Alfano bases presentation on the Brighton model.
Italy’s deputy Prime Minister Angelino Alfano has revealed that the country’s football clubs are set for ‘revolutionary’ new stadium laws.
Clubs in the Italian game have long complained about their state of their stadiums, which are predominantly still under the ownership of local councils.
While the clubs pay rent to use the facilities and the council also take a percentage of ticket sales and various other sources of revenues, little has been done to improve the structure and overall condition of the venues.
However, Alfano has now insisted that action will finally be taken and that the process of building new stadiums will become easier for the clubs.
“The Government will present an amendment to the stability law that regards sporting structures,” announced Alfano, as reported by La Gazzetta dello Sport.
“It will be a revolutionary presentation with three main principles: the first is the possibility to build sporting venues even using private capital, the second regards a cut through the bureaucracy that slows down operations, while the third regards the possibility of opening new structures and commercial activities inside these venues.”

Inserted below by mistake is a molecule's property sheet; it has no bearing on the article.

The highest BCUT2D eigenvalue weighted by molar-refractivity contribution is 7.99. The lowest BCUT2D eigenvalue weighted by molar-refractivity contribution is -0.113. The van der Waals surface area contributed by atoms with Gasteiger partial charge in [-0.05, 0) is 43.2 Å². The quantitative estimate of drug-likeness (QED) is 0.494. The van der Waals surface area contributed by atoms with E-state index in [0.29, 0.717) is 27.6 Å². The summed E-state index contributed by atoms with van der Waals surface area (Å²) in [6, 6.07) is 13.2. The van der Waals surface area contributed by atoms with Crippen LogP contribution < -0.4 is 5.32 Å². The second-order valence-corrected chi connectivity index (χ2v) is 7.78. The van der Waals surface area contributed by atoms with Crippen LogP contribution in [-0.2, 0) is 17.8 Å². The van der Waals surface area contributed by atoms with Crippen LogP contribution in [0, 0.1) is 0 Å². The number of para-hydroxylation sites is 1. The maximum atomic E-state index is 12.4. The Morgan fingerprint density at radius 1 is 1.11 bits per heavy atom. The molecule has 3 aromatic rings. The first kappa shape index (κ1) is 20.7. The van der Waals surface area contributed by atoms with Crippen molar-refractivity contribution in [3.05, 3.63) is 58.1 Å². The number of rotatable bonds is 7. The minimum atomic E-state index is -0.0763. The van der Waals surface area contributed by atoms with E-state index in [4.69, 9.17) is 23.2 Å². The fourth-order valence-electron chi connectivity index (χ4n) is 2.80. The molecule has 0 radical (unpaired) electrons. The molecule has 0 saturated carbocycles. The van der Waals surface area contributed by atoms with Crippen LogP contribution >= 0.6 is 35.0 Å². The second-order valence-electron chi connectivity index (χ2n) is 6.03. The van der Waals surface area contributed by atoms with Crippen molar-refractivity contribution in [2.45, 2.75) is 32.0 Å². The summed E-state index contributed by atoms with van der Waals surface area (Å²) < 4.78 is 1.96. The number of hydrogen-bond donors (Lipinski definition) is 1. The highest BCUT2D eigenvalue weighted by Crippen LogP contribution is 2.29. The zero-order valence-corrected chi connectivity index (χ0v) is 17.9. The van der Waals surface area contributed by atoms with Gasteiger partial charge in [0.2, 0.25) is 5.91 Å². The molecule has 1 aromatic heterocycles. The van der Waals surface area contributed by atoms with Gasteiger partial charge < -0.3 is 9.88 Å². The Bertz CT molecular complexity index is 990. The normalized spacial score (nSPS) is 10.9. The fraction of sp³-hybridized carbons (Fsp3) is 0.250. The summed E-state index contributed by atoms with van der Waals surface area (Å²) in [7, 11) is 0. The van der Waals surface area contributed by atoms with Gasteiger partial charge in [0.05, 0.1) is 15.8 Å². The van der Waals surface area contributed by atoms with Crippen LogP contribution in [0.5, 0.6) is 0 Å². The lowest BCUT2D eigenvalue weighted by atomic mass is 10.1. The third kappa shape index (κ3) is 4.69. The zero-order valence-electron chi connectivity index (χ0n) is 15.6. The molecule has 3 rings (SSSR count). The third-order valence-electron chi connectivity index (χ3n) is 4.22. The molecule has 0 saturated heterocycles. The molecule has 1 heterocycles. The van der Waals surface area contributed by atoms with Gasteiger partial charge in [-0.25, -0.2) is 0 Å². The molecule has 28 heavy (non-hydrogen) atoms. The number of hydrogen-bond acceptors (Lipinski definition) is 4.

Alfano has pinpointed Brighton’s Amex Stadium as the ideal model for Italian clubs moving forward, emphasising the fact that they have tripled the number of spectators and have adhered to the demands of modern day football by making it family accessible by creating a great atmosphere but also maximising the commercial potential.
However, while there is undoubtedly set to be progress, an issue that many believe will hold Italian football back is the on-going presence of the Ultras.
While former AC Milan boss Carlo Ancelotti insists that that is a societal issue which will take Italy longer to catch up with, the initial steps of allowing clubs more freedom to build their own homes is a significant step in the right direction.